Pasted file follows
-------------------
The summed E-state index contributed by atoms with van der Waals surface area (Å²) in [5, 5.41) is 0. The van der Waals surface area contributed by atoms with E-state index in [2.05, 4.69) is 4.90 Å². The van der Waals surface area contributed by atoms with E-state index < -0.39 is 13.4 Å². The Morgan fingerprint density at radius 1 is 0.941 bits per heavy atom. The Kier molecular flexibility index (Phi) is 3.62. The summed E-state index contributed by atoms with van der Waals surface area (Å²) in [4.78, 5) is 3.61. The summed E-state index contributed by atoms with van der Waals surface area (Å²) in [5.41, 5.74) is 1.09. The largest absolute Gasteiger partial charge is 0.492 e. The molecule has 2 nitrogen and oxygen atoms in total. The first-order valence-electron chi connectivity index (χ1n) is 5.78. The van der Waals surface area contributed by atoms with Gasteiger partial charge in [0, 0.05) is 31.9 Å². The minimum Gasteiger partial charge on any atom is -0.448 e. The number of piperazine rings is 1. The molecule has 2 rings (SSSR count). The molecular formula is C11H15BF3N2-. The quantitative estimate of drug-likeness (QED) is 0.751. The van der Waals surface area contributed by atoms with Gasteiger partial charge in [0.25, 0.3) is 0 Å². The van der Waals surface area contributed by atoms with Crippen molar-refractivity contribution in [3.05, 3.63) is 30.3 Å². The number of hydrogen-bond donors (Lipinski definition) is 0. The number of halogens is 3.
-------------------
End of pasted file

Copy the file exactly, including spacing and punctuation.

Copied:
The summed E-state index contributed by atoms with van der Waals surface area (Å²) in [5, 5.41) is 0. The van der Waals surface area contributed by atoms with E-state index in [2.05, 4.69) is 4.90 Å². The van der Waals surface area contributed by atoms with E-state index < -0.39 is 13.4 Å². The Morgan fingerprint density at radius 1 is 0.941 bits per heavy atom. The Kier molecular flexibility index (Phi) is 3.62. The summed E-state index contributed by atoms with van der Waals surface area (Å²) in [4.78, 5) is 3.61. The summed E-state index contributed by atoms with van der Waals surface area (Å²) in [5.41, 5.74) is 1.09. The largest absolute Gasteiger partial charge is 0.492 e. The molecule has 2 nitrogen and oxygen atoms in total. The first-order valence-electron chi connectivity index (χ1n) is 5.78. The van der Waals surface area contributed by atoms with Gasteiger partial charge in [0, 0.05) is 31.9 Å². The minimum Gasteiger partial charge on any atom is -0.448 e. The number of piperazine rings is 1. The molecule has 2 rings (SSSR count). The molecular formula is C11H15BF3N2-. The quantitative estimate of drug-likeness (QED) is 0.751. The van der Waals surface area contributed by atoms with Gasteiger partial charge in [0.25, 0.3) is 0 Å². The van der Waals surface area contributed by atoms with Crippen molar-refractivity contribution in [3.05, 3.63) is 30.3 Å². The number of hydrogen-bond donors (Lipinski definition) is 0. The number of halogens is 3.